IE Bears

Inland Empire Bears and Their Admirer's

Welcome to the Inland Empire Bears web page.  Please check this site for updated information on what is going on within our organization.  For detailed information on events use the Calendar link.

Members please log in to see news and updates on the members home page.

The Inland Empire Bears is a gay men's social organization in the Inland Empire. We have a regular schedule of events.  To check out our events, please use the CALENDAR link on this website.

A large part of what we do involves giving back to the community. A portion of everything we do benefits our community through support of and contributions to local charities.

Here you will find fun, fraternity, and fur! Join us or visit our events - we're a friendly bunch, and as the saying goes, we don't bite!

Click to join ie-bears

Click to join ie-bears

New to the Bear Culture

New to the bear culture?  Well, then read on for insightful information about Bears and the Bear Community

What is a bear?

Bear is LGBT slang for those in the bear communities, a subculture in the gay/bisexual male communities and an emerging subset of LGBT communities with events, codes and culture-specific identity. It also describes a physical type.

Bears tend to have hairy bodies and facial hair; some are heavy-set; some project an image of working-class masculinity in their grooming and appearance, though none of these are requirements or unique indicators. Some bears place importance on presenting a hypermasculine image and may shun interaction with, and even disdain, men who exhibit effeminacy.[1] The bear concept can function as an identity, an affiliation, and an ideal to live up to, and there is ongoing debate in bear communities about what constitutes a bear, however a consensus exists that inclusion is an important part of the Bear Community.

Bears are almost always gay or bisexual men, although increasingly transgender men (transmen) and those who shun labels for gender and sexuality are also included within bear communities.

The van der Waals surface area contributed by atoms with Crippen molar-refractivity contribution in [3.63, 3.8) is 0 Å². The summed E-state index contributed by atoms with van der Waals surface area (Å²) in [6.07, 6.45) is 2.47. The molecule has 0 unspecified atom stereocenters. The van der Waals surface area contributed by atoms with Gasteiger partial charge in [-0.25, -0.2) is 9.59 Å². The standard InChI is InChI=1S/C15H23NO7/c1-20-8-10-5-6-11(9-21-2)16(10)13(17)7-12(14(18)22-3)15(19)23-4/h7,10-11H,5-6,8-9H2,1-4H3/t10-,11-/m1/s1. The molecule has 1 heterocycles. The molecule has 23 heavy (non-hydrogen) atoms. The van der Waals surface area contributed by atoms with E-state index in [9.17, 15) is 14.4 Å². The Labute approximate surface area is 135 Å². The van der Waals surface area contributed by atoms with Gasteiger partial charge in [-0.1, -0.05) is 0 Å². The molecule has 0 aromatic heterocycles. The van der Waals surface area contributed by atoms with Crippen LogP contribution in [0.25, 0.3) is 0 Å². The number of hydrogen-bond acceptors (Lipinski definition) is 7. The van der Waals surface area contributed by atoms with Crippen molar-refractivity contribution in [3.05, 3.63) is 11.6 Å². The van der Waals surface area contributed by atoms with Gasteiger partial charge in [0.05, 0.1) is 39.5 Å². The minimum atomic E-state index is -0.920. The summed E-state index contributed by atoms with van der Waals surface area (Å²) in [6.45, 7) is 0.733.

Origins of the Bear Culture

Bear in LGBT communities is a metaphorical reference to the animal of the same name with similar notable features. These features include the animal's hairiness, its solid proportions, and its physical power. The bear is both fat and powerful, and the reconciliation of these two qualities is at the heart of the Bear concept's appeal. Bears are typically very similar in appearance to the ideal of the North American lumberjack. A romantic conflation of the bear and the lumberjack image provides the Bear trope its metaphorical appeal.

Lumberjacks were romanticised and fetishised in gay culture long before the arrival of the Bear concept, and the Bear concept retains strong traces of this older ideal. Lumberjacks appealed to gay men at aesthetic levels but also for reason of their homosociality, the fact that they were working class, and for the fact that their isolation from urban society (and hence from mainstream gay culture) opened up a fantasy of both secrecy and liberation, within an idyllic, rural, North American setting. These metaphors also lends themselves to the idealization of natural physical appearance and preferences over a more glamorized ones despite the convenience many bears may find living in urban settings.

The self-identification of gay men as Bears originated in San Francisco in the 1980s as an outgrowth of gay biker clubs like the Rainbow Motorcycle Club, and then later the leather and "girth and mirth" communities. It was created by men who felt that mainstream gay culture was unwelcoming to men who did not fit a particular "twink" body norm (hairless and young). Also, many gay men in rural America never identified with the stereotypical urban gay lifestyle, and went searching for an alternative which more closely resembled the idealised blue collar American male image.

We Appreciate Your Contributions

If you have any events or information to contribute, send an email to 

We are looking for IE Bears to help us out with the bear section of this site.  If you want to help contribute and maintain this section, please send an email to

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